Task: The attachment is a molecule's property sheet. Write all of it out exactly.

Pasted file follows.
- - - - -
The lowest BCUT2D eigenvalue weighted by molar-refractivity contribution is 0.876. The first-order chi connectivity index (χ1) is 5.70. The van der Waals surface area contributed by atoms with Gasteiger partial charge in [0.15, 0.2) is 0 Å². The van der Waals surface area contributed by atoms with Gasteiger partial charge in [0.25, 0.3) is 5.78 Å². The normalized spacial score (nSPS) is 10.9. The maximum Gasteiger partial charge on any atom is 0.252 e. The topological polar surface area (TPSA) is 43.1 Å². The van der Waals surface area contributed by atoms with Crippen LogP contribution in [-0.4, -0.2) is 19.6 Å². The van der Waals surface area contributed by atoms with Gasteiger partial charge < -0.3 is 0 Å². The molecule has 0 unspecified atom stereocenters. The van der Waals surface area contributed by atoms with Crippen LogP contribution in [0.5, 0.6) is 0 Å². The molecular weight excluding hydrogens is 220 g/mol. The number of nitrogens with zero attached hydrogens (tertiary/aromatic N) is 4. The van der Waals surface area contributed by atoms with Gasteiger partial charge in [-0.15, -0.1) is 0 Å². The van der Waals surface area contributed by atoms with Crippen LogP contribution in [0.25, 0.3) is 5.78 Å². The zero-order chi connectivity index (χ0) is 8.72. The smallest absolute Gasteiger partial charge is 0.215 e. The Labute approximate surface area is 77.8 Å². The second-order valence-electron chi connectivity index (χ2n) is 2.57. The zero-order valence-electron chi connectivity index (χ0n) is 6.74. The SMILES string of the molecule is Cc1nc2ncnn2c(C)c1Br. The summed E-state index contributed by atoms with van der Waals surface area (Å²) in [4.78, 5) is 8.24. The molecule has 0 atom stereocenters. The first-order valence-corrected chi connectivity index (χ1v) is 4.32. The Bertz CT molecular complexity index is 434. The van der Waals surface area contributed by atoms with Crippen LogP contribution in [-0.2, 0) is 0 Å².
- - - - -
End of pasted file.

The lowest BCUT2D eigenvalue weighted by molar-refractivity contribution is 0.876. The first-order chi connectivity index (χ1) is 5.70. The van der Waals surface area contributed by atoms with Gasteiger partial charge in [0.15, 0.2) is 0 Å². The van der Waals surface area contributed by atoms with Gasteiger partial charge in [0.25, 0.3) is 5.78 Å². The normalized spacial score (nSPS) is 10.9. The maximum Gasteiger partial charge on any atom is 0.252 e. The topological polar surface area (TPSA) is 43.1 Å². The van der Waals surface area contributed by atoms with Crippen LogP contribution in [-0.4, -0.2) is 19.6 Å². The van der Waals surface area contributed by atoms with Gasteiger partial charge < -0.3 is 0 Å². The molecule has 0 unspecified atom stereocenters. The van der Waals surface area contributed by atoms with Crippen LogP contribution in [0.5, 0.6) is 0 Å². The molecular weight excluding hydrogens is 220 g/mol. The number of nitrogens with zero attached hydrogens (tertiary/aromatic N) is 4. The van der Waals surface area contributed by atoms with Gasteiger partial charge in [-0.15, -0.1) is 0 Å². The van der Waals surface area contributed by atoms with Crippen LogP contribution in [0.25, 0.3) is 5.78 Å². The zero-order chi connectivity index (χ0) is 8.72. The smallest absolute Gasteiger partial charge is 0.215 e. The Labute approximate surface area is 77.8 Å². The second-order valence-electron chi connectivity index (χ2n) is 2.57. The zero-order valence-electron chi connectivity index (χ0n) is 6.74. The SMILES string of the molecule is Cc1nc2ncnn2c(C)c1Br. The summed E-state index contributed by atoms with van der Waals surface area (Å²) in [4.78, 5) is 8.24. The molecule has 0 atom stereocenters. The first-order valence-corrected chi connectivity index (χ1v) is 4.32. The Bertz CT molecular complexity index is 434. The van der Waals surface area contributed by atoms with Crippen LogP contribution in [-0.2, 0) is 0 Å².